• The total number of data breaches related to cyberattacks since the beginning of the year (YTD) is up 27% from fiscal 2020. Phishing and ransomware continue to be, by far, the biggest attack vectors.


Which brings us to the first question above, and the simple answer to whether ransomware amounts to a data breach is… it depends. I like this description of the problem and the response from from the start of the year:

“Historically, a difference between a business victim of ransomware and one victim of a hacking intrusion that resulted in data theft was that, in a ransomware attack, the data was not actually stolen, but encrypted so that the victim has to pay a ransom to regain access. Unlike traditional data theft, ransomware – according to theory – didn’t really steal data. It encrypted it so that authorized users cannot access it unless a ransom is paid. As a result, most organizations viewed ransomware attacks as a simple business continuity or disaster recovery response although, a real insult to the business, organizations had to pay for what they already had. Today, nearly half of ransomware attacks steal data before encrypting systems, meaning ransomware is no longer just a business continuity or disaster recovery response; this is a comprehensive response to cybersecurity incidents, as the attack may well constitute a data breach if the stolen records include protected data.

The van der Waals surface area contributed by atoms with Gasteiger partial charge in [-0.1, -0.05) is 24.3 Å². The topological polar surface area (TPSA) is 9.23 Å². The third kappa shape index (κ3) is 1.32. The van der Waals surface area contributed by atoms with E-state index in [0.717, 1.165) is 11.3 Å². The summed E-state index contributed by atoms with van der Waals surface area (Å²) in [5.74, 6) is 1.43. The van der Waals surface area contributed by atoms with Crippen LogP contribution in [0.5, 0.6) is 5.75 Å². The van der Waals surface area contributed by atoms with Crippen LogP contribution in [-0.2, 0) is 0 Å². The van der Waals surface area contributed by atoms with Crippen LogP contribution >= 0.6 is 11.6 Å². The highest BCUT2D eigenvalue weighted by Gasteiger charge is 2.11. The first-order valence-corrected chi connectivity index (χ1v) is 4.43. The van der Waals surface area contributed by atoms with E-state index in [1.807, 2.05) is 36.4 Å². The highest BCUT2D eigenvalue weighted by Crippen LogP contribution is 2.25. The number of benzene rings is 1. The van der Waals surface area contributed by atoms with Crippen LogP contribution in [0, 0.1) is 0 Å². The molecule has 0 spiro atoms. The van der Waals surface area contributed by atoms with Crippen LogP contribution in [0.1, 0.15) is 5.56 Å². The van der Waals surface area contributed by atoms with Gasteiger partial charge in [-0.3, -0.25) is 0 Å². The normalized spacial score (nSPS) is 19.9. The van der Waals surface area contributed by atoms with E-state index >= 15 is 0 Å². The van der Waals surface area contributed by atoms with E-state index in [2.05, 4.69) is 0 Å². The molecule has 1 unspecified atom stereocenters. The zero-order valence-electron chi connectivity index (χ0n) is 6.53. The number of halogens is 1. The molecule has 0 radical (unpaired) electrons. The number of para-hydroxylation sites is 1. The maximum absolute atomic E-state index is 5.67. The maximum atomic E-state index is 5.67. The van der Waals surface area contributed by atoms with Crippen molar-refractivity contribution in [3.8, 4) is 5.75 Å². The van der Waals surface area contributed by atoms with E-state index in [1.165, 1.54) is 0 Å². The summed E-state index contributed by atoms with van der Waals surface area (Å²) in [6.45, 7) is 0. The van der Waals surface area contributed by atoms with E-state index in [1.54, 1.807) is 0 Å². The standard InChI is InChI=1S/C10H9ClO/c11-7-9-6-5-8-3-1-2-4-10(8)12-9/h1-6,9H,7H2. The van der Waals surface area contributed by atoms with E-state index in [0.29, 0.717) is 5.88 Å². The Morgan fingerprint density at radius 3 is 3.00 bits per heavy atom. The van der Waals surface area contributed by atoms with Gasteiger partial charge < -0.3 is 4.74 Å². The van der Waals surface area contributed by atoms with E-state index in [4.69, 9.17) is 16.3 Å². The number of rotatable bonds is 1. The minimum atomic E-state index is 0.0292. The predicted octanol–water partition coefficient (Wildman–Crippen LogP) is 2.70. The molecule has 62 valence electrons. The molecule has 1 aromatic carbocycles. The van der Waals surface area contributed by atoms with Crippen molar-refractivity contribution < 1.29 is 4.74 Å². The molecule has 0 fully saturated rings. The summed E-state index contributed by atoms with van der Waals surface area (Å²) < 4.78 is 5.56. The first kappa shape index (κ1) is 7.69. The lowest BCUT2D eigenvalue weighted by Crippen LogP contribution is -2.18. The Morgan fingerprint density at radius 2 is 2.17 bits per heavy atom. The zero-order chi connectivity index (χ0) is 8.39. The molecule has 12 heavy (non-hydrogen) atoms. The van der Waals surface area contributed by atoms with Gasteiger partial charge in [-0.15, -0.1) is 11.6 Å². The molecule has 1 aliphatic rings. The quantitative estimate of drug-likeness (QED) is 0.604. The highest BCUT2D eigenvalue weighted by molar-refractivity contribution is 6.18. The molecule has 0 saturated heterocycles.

So this raises more questions about the numbers of data breaches coming from multiple sources. Do these figures include records that may have been compromised in the growing number of ransomware attacks?

This YouTube video from “The Breach Report” explains the Kaseya ransomware in more detail and describes some details regarding indicators of compromise, characteristics and attack vectors.


Another related topic that I want to throw in the mix this week. AP News reported last week that the United States is set to prosecute contractors who fail to report cyber breaches:

The Justice Department is set to prosecute contractors from the government and other businesses who receive grants from the U.S. government if they fail to report breaches to their computer systems or misrepresent their cybersecurity practices, said Wednesday. responsible n ° 2 of the ministry.

Deputy Attorney General Lisa Monaco said the department is ready to take action under a law called the False Claims Act which allows the government to sue for embezzled federal funds. The Justice Department will also protect whistleblowers who report these issues, she said. “


In addition to the revolutionary nature of the Colonial Pipeline ransomware attack, which exposed the severity of our global online problems, the increase in data breaches and associated costs to businesses is becoming unsustainable.

Simply put, something has to give in a world where cyber teams are at their peak and even losing staff to competitors. Security teams, especially in the public sector, have many vacancies and are often in constant fire fighting mode.

It remains to be seen what solutions can “stem the tide of rising waters” that currently overwhelms many cyber defense programs.